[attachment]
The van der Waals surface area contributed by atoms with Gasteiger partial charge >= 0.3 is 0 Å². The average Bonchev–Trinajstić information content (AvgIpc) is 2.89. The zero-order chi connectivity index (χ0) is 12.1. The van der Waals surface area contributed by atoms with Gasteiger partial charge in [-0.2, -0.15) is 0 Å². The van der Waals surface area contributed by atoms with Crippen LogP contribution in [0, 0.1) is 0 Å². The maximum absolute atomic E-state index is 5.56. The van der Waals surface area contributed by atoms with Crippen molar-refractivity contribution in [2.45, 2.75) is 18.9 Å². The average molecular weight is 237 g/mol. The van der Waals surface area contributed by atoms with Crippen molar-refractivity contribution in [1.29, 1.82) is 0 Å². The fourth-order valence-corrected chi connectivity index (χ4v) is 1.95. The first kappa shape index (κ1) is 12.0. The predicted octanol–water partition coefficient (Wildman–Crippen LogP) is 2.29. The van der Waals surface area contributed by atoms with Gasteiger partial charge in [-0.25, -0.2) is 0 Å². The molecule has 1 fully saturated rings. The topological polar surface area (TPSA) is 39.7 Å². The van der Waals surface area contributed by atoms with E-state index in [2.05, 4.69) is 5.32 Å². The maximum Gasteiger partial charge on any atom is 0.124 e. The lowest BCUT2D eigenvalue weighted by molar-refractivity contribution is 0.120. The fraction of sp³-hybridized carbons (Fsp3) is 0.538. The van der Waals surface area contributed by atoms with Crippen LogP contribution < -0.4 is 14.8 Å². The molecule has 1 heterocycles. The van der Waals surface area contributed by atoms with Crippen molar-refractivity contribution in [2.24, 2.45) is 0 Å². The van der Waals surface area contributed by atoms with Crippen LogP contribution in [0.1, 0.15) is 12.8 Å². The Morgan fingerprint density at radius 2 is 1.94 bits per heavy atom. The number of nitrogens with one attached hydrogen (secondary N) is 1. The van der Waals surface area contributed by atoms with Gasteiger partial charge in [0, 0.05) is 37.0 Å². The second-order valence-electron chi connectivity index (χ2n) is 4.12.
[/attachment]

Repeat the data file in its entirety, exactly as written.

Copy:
The van der Waals surface area contributed by atoms with Gasteiger partial charge >= 0.3 is 0 Å². The average Bonchev–Trinajstić information content (AvgIpc) is 2.89. The zero-order chi connectivity index (χ0) is 12.1. The van der Waals surface area contributed by atoms with Gasteiger partial charge in [-0.2, -0.15) is 0 Å². The van der Waals surface area contributed by atoms with Crippen LogP contribution in [0, 0.1) is 0 Å². The maximum absolute atomic E-state index is 5.56. The van der Waals surface area contributed by atoms with Crippen molar-refractivity contribution in [2.45, 2.75) is 18.9 Å². The average molecular weight is 237 g/mol. The van der Waals surface area contributed by atoms with Crippen molar-refractivity contribution in [1.29, 1.82) is 0 Å². The fourth-order valence-corrected chi connectivity index (χ4v) is 1.95. The first kappa shape index (κ1) is 12.0. The predicted octanol–water partition coefficient (Wildman–Crippen LogP) is 2.29. The van der Waals surface area contributed by atoms with Gasteiger partial charge in [-0.25, -0.2) is 0 Å². The molecule has 1 fully saturated rings. The topological polar surface area (TPSA) is 39.7 Å². The van der Waals surface area contributed by atoms with E-state index in [2.05, 4.69) is 5.32 Å². The maximum Gasteiger partial charge on any atom is 0.124 e. The lowest BCUT2D eigenvalue weighted by molar-refractivity contribution is 0.120. The fraction of sp³-hybridized carbons (Fsp3) is 0.538. The van der Waals surface area contributed by atoms with Crippen LogP contribution < -0.4 is 14.8 Å². The molecule has 1 heterocycles. The van der Waals surface area contributed by atoms with Crippen molar-refractivity contribution in [2.24, 2.45) is 0 Å². The van der Waals surface area contributed by atoms with Crippen LogP contribution in [0.1, 0.15) is 12.8 Å². The Morgan fingerprint density at radius 2 is 1.94 bits per heavy atom. The number of nitrogens with one attached hydrogen (secondary N) is 1. The van der Waals surface area contributed by atoms with Gasteiger partial charge in [0, 0.05) is 37.0 Å². The second-order valence-electron chi connectivity index (χ2n) is 4.12.